For cropped sensors you have to time your focal length with 1.5 for Nikon and 1.6 for Canon.
So 16 mm wide angle lens on a Canon cropped sensor would equal 25.6mm true focal lengt (16*1.6) giving this equation: 600/25.6 = 23.43 secon
Tips for the creative photographer #2Iīm by no means saying I am any expert, but I hope some of this might prove beneficial.Tips for the creative photographer #25 months ago in Personal More Like This
Screw the rules
It is very good to know and be aware of composition, correct exposure, to compensate or not to, but it does sometimes mess with your own creative approach.
The camera and lens is plastic, metal and glass and just tools for you to use, they should be treated as such.
A good thing is to get that perfectly exposed and composed shot out of the way and then just flip to a new page.
Try for instance to take a picture of something with the sun behind it and completely blow the whites out leaving the subject correctly exposed without the use of a flash, it might just be the shot you choose instead of the "correct" one.
Absolutely no harm in using other tools than just the camera and a tripod, people have gotten cover shots of eagles diving in the water for food the photographer has brought and thrown there as bait.
Spray some water on a flower on a sunny day, who ha
Tips for the creative photographer #4On locationTips for the creative photographer #44 months ago in Personal More Like This
When on location, regardless if you are just shooting for fun or on an assignment, be prepared.
Especially on an assignment this is important, those you are shooting for are expecting a certain result and in most cases how you arrive at those results is of no difference to your client.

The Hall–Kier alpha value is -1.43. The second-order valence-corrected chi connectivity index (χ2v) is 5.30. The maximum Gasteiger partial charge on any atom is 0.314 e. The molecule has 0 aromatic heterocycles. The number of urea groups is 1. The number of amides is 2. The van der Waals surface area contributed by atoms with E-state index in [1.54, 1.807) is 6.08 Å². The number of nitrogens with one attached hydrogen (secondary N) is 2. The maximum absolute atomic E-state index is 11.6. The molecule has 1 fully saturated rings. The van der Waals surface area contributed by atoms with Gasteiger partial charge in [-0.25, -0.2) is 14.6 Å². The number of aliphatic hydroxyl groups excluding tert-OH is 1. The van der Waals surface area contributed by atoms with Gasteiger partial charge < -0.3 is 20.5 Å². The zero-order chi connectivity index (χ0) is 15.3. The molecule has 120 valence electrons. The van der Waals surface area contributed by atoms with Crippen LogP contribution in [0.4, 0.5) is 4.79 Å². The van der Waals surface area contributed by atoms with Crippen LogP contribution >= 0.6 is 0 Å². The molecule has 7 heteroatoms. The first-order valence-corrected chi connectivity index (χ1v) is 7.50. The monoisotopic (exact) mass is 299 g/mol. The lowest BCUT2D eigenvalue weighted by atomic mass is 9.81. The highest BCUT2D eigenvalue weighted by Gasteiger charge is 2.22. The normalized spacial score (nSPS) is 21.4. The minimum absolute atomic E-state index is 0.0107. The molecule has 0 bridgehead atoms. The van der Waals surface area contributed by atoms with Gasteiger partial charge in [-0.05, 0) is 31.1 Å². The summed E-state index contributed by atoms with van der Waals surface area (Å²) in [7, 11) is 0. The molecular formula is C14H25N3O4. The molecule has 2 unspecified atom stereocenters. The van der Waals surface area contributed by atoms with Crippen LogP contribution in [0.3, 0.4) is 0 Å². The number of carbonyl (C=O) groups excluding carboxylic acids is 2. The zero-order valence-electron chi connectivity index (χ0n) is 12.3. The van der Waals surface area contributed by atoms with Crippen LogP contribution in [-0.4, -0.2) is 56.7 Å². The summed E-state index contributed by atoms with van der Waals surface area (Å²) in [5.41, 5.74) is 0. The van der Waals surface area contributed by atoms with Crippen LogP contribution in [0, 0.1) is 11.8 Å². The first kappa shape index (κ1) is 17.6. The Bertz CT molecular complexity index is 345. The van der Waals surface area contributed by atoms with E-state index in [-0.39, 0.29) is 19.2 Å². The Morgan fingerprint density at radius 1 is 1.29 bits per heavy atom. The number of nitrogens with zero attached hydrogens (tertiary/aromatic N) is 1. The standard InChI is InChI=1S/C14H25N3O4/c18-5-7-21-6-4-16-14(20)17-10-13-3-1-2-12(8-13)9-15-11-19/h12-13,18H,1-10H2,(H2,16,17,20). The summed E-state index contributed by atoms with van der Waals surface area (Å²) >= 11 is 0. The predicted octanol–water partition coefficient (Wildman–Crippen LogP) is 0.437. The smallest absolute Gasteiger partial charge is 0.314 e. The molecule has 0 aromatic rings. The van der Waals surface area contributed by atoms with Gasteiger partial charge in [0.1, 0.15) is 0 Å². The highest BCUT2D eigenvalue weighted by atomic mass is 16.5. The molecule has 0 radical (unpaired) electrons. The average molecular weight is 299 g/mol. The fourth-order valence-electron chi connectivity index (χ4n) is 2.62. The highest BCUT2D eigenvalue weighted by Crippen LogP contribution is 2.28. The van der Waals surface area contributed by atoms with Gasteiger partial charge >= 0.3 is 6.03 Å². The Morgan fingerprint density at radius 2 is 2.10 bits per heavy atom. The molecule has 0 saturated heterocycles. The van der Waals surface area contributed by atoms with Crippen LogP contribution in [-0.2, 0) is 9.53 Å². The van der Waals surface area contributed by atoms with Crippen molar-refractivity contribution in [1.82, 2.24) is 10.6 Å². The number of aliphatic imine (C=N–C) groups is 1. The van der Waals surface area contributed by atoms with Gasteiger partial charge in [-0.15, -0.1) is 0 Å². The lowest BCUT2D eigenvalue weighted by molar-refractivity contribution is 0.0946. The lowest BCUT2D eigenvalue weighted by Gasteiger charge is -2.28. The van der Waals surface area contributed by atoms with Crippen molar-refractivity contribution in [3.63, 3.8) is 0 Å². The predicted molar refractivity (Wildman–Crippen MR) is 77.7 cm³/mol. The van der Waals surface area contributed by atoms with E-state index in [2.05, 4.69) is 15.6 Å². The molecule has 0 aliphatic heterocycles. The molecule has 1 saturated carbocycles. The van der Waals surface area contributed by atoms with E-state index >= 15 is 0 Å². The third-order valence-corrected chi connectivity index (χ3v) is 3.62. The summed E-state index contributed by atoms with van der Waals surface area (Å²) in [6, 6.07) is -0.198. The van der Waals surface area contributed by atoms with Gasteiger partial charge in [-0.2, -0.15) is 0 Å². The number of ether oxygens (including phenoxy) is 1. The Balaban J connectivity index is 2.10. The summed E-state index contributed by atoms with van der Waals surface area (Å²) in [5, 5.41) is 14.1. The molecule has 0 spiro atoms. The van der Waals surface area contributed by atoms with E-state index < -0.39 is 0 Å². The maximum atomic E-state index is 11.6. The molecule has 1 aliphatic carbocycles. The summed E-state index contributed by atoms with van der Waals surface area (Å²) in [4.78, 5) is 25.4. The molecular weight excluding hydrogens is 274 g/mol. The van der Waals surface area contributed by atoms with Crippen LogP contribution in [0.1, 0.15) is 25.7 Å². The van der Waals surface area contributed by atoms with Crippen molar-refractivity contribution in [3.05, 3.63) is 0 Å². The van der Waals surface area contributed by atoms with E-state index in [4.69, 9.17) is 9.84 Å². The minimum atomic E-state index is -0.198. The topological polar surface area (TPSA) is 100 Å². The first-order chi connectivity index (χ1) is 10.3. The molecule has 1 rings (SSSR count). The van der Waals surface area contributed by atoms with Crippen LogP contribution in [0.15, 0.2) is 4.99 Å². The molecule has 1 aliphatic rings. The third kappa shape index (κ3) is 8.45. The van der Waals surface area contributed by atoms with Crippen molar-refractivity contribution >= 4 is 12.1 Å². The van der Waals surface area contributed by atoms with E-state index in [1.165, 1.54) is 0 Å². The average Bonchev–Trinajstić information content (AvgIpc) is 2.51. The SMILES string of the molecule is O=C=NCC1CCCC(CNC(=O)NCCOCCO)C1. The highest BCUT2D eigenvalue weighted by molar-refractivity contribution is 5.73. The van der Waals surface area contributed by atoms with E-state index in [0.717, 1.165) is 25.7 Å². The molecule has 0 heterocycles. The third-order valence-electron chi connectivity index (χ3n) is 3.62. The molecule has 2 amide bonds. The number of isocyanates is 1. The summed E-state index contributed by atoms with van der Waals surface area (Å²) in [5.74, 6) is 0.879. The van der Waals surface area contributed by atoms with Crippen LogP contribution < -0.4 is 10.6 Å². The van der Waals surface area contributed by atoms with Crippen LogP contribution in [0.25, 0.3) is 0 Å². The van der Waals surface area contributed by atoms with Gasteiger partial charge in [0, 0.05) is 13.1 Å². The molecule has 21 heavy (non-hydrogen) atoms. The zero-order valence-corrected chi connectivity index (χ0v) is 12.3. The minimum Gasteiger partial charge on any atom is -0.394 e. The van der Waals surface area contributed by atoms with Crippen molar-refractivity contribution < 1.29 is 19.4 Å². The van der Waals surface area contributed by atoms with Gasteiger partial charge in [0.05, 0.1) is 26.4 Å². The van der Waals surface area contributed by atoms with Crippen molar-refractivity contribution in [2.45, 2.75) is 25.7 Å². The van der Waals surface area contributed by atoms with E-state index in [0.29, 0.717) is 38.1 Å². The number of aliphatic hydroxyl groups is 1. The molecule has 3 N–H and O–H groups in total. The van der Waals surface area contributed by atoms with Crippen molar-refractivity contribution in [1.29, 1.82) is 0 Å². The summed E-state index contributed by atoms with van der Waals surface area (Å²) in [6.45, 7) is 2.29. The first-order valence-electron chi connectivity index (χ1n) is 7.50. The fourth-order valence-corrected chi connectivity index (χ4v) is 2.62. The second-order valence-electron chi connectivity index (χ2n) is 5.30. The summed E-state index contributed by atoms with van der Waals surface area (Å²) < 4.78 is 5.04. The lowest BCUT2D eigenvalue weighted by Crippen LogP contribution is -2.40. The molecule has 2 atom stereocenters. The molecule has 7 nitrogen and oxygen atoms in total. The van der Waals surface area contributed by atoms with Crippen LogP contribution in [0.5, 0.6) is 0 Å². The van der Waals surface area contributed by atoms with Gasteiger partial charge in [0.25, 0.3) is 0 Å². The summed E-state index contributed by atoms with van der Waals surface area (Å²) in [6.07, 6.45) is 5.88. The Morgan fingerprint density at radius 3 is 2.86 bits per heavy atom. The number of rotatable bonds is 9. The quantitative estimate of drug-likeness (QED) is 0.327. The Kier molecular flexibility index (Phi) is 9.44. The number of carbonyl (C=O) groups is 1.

Even if you are shooting for yourself, having some ideas of what you want to shoot and how can save you a lot of time in the long run.
Take some notes with you, copy in a few sample images on your phone for ideas or reference, preset your camera and so forth.
Try without knowing
Sometimes you see an image where you have absolutely no clue as to how the person that took it achieved that result.
Right there is a perfect time to go out and try for yourself and figure it out without googling it beforehand, often you can end up with results much better than you had anticipated.
Shooting through experimenting is a really powerful tool, and it helps you learn your camera quickly and no
Tips for the creative photographer #3Some more tipsīn tricksTips for the creative photographer #35 months ago in Personal More Like This
Mix and match
If you have a couple of filter like a polarizing filter and perhaps an ND filter there is no rule that says you can mix and match the best from both worlds, you can use the polarizer to see through water, the nd filter to smooth out the sky and a regular shot for the rest of the landscape and combine the best from all worlds.